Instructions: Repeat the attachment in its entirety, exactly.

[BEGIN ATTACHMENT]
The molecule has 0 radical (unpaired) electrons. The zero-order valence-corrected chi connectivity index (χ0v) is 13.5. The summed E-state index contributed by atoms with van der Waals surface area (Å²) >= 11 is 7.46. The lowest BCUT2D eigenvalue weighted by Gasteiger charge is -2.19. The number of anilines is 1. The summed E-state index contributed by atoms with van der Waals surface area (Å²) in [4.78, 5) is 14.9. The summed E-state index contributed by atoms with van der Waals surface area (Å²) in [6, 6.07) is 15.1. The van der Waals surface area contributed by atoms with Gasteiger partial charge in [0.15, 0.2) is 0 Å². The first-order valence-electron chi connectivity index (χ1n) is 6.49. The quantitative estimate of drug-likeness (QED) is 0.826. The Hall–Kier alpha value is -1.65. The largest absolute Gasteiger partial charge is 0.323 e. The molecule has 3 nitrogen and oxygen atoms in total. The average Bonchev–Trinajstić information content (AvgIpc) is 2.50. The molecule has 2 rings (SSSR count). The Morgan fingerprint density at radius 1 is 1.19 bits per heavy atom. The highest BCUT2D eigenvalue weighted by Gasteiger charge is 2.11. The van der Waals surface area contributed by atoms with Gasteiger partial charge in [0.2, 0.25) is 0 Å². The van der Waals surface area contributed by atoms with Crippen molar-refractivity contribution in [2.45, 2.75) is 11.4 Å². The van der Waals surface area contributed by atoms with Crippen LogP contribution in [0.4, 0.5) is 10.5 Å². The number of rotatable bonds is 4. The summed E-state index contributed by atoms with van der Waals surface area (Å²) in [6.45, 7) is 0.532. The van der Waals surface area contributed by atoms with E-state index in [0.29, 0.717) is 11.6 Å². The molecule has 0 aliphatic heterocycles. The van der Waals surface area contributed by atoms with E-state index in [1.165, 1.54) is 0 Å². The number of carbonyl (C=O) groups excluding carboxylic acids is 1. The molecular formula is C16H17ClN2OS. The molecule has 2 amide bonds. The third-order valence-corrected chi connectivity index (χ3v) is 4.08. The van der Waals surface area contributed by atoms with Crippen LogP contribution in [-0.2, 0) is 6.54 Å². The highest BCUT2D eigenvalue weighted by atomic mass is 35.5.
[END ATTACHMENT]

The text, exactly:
The molecule has 0 radical (unpaired) electrons. The zero-order valence-corrected chi connectivity index (χ0v) is 13.5. The summed E-state index contributed by atoms with van der Waals surface area (Å²) >= 11 is 7.46. The lowest BCUT2D eigenvalue weighted by Gasteiger charge is -2.19. The number of anilines is 1. The summed E-state index contributed by atoms with van der Waals surface area (Å²) in [4.78, 5) is 14.9. The summed E-state index contributed by atoms with van der Waals surface area (Å²) in [6, 6.07) is 15.1. The van der Waals surface area contributed by atoms with Gasteiger partial charge in [0.15, 0.2) is 0 Å². The first-order valence-electron chi connectivity index (χ1n) is 6.49. The quantitative estimate of drug-likeness (QED) is 0.826. The Hall–Kier alpha value is -1.65. The largest absolute Gasteiger partial charge is 0.323 e. The molecule has 3 nitrogen and oxygen atoms in total. The average Bonchev–Trinajstić information content (AvgIpc) is 2.50. The molecule has 2 rings (SSSR count). The Morgan fingerprint density at radius 1 is 1.19 bits per heavy atom. The highest BCUT2D eigenvalue weighted by Gasteiger charge is 2.11. The van der Waals surface area contributed by atoms with Gasteiger partial charge in [0.2, 0.25) is 0 Å². The van der Waals surface area contributed by atoms with Crippen molar-refractivity contribution in [2.45, 2.75) is 11.4 Å². The van der Waals surface area contributed by atoms with Crippen LogP contribution in [0.4, 0.5) is 10.5 Å². The number of rotatable bonds is 4. The summed E-state index contributed by atoms with van der Waals surface area (Å²) in [6.45, 7) is 0.532. The van der Waals surface area contributed by atoms with E-state index in [0.29, 0.717) is 11.6 Å². The molecule has 0 aliphatic heterocycles. The van der Waals surface area contributed by atoms with E-state index in [1.165, 1.54) is 0 Å². The number of carbonyl (C=O) groups excluding carboxylic acids is 1. The molecular formula is C16H17ClN2OS. The molecule has 2 amide bonds. The third-order valence-corrected chi connectivity index (χ3v) is 4.08. The van der Waals surface area contributed by atoms with Crippen LogP contribution in [-0.2, 0) is 6.54 Å². The highest BCUT2D eigenvalue weighted by atomic mass is 35.5.